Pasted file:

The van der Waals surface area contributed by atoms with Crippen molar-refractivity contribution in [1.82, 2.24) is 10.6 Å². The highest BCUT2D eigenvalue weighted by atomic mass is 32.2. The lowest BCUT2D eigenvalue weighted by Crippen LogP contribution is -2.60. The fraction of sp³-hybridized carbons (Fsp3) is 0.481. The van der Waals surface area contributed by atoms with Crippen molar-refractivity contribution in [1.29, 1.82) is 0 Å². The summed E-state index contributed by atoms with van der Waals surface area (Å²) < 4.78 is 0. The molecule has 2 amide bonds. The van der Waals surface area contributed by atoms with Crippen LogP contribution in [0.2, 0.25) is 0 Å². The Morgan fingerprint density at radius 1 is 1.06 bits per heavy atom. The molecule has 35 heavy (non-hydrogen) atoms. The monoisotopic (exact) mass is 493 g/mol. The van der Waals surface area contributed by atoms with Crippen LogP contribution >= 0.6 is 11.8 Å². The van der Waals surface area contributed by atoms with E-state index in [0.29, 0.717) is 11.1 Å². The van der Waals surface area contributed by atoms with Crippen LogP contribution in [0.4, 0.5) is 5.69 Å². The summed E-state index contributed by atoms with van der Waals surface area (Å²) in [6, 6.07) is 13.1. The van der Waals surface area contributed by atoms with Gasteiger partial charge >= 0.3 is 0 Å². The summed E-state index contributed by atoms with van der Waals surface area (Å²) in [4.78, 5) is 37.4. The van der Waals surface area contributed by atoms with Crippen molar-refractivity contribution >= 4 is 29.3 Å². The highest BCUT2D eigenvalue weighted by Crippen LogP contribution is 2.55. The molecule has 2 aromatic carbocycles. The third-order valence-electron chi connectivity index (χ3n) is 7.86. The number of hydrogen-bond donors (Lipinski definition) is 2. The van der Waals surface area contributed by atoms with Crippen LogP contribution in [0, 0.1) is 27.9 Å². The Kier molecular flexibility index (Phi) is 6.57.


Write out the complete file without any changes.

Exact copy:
The van der Waals surface area contributed by atoms with Crippen molar-refractivity contribution in [1.82, 2.24) is 10.6 Å². The highest BCUT2D eigenvalue weighted by atomic mass is 32.2. The lowest BCUT2D eigenvalue weighted by Crippen LogP contribution is -2.60. The fraction of sp³-hybridized carbons (Fsp3) is 0.481. The van der Waals surface area contributed by atoms with Crippen molar-refractivity contribution in [1.29, 1.82) is 0 Å². The summed E-state index contributed by atoms with van der Waals surface area (Å²) < 4.78 is 0. The molecule has 2 amide bonds. The van der Waals surface area contributed by atoms with Crippen LogP contribution in [0.2, 0.25) is 0 Å². The Morgan fingerprint density at radius 1 is 1.06 bits per heavy atom. The molecule has 35 heavy (non-hydrogen) atoms. The monoisotopic (exact) mass is 493 g/mol. The van der Waals surface area contributed by atoms with Crippen LogP contribution >= 0.6 is 11.8 Å². The van der Waals surface area contributed by atoms with E-state index in [0.29, 0.717) is 11.1 Å². The van der Waals surface area contributed by atoms with Crippen LogP contribution in [0.4, 0.5) is 5.69 Å². The summed E-state index contributed by atoms with van der Waals surface area (Å²) in [6, 6.07) is 13.1. The van der Waals surface area contributed by atoms with Gasteiger partial charge >= 0.3 is 0 Å². The summed E-state index contributed by atoms with van der Waals surface area (Å²) in [4.78, 5) is 37.4. The van der Waals surface area contributed by atoms with Crippen molar-refractivity contribution >= 4 is 29.3 Å². The highest BCUT2D eigenvalue weighted by Crippen LogP contribution is 2.55. The molecule has 2 aromatic carbocycles. The third-order valence-electron chi connectivity index (χ3n) is 7.86. The number of hydrogen-bond donors (Lipinski definition) is 2. The van der Waals surface area contributed by atoms with Crippen LogP contribution in [0, 0.1) is 27.9 Å². The Kier molecular flexibility index (Phi) is 6.57.